I use logic gel on my cat's teeth. He did have to have his teeth cleaned under anaesthetic first though (used it occasionally beforehand but am using it regularly now). I did ask the vet when she said he needed his teeth cleaning whether I couldn't just brush them instead and she said that wouldn't be sufficient to get rid of all the tartar on them. It may be that if your vet has recommended your cat's teeth be cleaned under anaesthetic they are too far gone for brushing alone. I believe they have special anaesthetics for older cats noow and the vet will do some blood tests prior to putting her under so I wouldn't worry too much. If your vet thinks she can cope with an anaesthetic she will probably be fine - and better now than in a couple of years when she's even older. They aren't under long for a dental.
post #7 of 24
Thread Starter 
Sophie is eating just fine--too much sometimes because of her thyroid problem. It's just that her breath is sooooo stinky, and she does have a little buildup on her teeth. Will definitely ask the vet for his opinion.
post #8 of 24
I brush one my cats teeth, he is soo laid-back and gentle. He lets me do it, I use my finger. I find it too hard to use the toothbrush. A few other things work too, you can try feeding your cat tartar control and kibbles that have the tartar in them. They seem too work. I heard that science diet kibbles work really well. I brought those a few times and I have notice that there teeth are pretty white. Try buying those kibbles to see if it works.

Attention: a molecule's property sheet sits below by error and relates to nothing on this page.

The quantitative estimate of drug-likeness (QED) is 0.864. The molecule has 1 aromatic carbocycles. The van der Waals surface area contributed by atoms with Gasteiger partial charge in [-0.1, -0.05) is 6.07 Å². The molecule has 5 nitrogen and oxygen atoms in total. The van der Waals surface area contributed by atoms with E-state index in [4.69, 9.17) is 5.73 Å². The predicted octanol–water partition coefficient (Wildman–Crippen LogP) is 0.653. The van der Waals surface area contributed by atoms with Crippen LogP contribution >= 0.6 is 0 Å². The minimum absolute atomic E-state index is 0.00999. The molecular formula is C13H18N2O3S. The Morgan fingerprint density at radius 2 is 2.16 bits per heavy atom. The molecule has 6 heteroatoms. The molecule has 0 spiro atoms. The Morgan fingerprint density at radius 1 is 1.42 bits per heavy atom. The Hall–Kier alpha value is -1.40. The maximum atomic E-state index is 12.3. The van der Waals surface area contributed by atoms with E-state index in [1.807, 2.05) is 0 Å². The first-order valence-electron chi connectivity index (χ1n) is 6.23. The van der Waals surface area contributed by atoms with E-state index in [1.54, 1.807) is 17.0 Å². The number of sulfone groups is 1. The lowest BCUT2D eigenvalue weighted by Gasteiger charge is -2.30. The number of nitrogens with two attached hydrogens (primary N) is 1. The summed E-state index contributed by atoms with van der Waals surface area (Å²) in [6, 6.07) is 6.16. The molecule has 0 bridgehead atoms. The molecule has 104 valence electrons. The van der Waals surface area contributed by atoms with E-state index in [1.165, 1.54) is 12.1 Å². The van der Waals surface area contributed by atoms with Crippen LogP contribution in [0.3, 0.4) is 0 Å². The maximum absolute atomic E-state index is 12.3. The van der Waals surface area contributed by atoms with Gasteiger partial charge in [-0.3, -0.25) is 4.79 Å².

post #9 of 24
My kitty's gums are extremely red and inflamed (she's only 15 months old and my vet is worried it could be a serious condition). Kibble and treats that help teeth won't help her because she doesn't actually chew her food... she inhales anything she's given without biting. She's very food-driven and has been eating like this since we got her. I have never seen a cat that doesn't chew kibble at all, but my vet said it's not really that rare, especially in a very food-driven cat.

She won't even let me touch her lips without freaking out and clawing me to pieces... I'm not sure there's much chance I'd be able to brush her teeth :-(
post #10 of 24
Quote:
Originally Posted by kathy14